Redeeming Consumerism

Redeeming Consumerism: American Eagle

Today’s post is a continuation of my Redeeming Consumerism series. Today I am evaluating a mainstream brand’s labor and manufacturing policies. The brand I have chosen is American Eagle Outfitters.

My four categories are Wages, Worker Safety, Forced and Child Labor, and Enforcement

Wages: Suppliers are required to comply with all compensation laws including wages, overtime hours, piece rates and benefits. Workers may not be required to work more than 60 hours a week and are entitled to at least one day off in a seven day period. Suppliers are required to provide all benefits that are required by law including meals, transportation, health care, child care, and leave for family, medical, or religious reasons. As required by law suppliers must contribute to workers’ social security or insurance programs.

Worker Safety: Suppliers must comply with all laws regulating worker safety. In addition, workers must have access to potable water and sanitary facilities and workplaces and housing facilities, if provided for workers, must have adequate fire safety, lighting, and ventilation.

Forced and Child Labor: Suppliers are prohibited from using child labor as defined by law, in addition suppliers are prohibited from employing workers under the age of 15, or the compulsory age to attend school. Forced labor of any kind is prohibited including prisoners, bonded, or indentured workers.

Enforcement: All suppliers must contractually agree to American Eagle Outfitters Vendor Code of Conduct and are subject to inspections including inspection of all records and documentation and private worker interviews at least once a year. AEO inspections are unannounced and private party inspections are semi-unannounced.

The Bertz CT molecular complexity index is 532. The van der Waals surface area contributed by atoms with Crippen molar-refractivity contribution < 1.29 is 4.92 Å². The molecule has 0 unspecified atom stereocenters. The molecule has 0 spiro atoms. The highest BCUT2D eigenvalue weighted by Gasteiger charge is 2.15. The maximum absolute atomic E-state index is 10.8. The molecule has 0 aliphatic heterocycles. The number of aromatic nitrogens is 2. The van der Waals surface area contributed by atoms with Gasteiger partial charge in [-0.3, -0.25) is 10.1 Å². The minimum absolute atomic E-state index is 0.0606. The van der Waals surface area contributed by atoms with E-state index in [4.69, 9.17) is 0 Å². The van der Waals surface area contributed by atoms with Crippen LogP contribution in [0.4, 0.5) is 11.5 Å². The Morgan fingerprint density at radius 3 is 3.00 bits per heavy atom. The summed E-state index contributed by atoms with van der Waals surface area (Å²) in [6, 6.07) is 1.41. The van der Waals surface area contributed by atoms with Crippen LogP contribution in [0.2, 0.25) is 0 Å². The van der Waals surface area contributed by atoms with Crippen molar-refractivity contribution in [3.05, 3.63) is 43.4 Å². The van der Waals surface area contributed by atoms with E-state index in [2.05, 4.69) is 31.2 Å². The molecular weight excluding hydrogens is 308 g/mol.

I was pleasantly surprised by American Eagle Outfitters’ policies for vendor conduct, especially the fact that their code of conduct is a contractual agreement. Many companies have a voluntary code of conduct which means that suppliers are not required to comply with it in order to do business with the company. I think that American Eagle is a good choice for consumers desiring to shop consciously and ethically.

All of my information is directly from American Eagle’s website here. If you want more information you can go there, or send AE an email  or message on social media.

Have a great day!


Unless I let you know otherwise, my posts aren’t sponsored by any of the companies whose products I mention. I won’t accept sponsorships from companies whose products I don’t use all the time and think are really great. However, links marked with an * are affiliate links. Should you click on the links and make a purchase, at no extra cost to you, I’ll go add to my growing stash of tea, or pay the fines on that library book that I couldn’t put down for a month.


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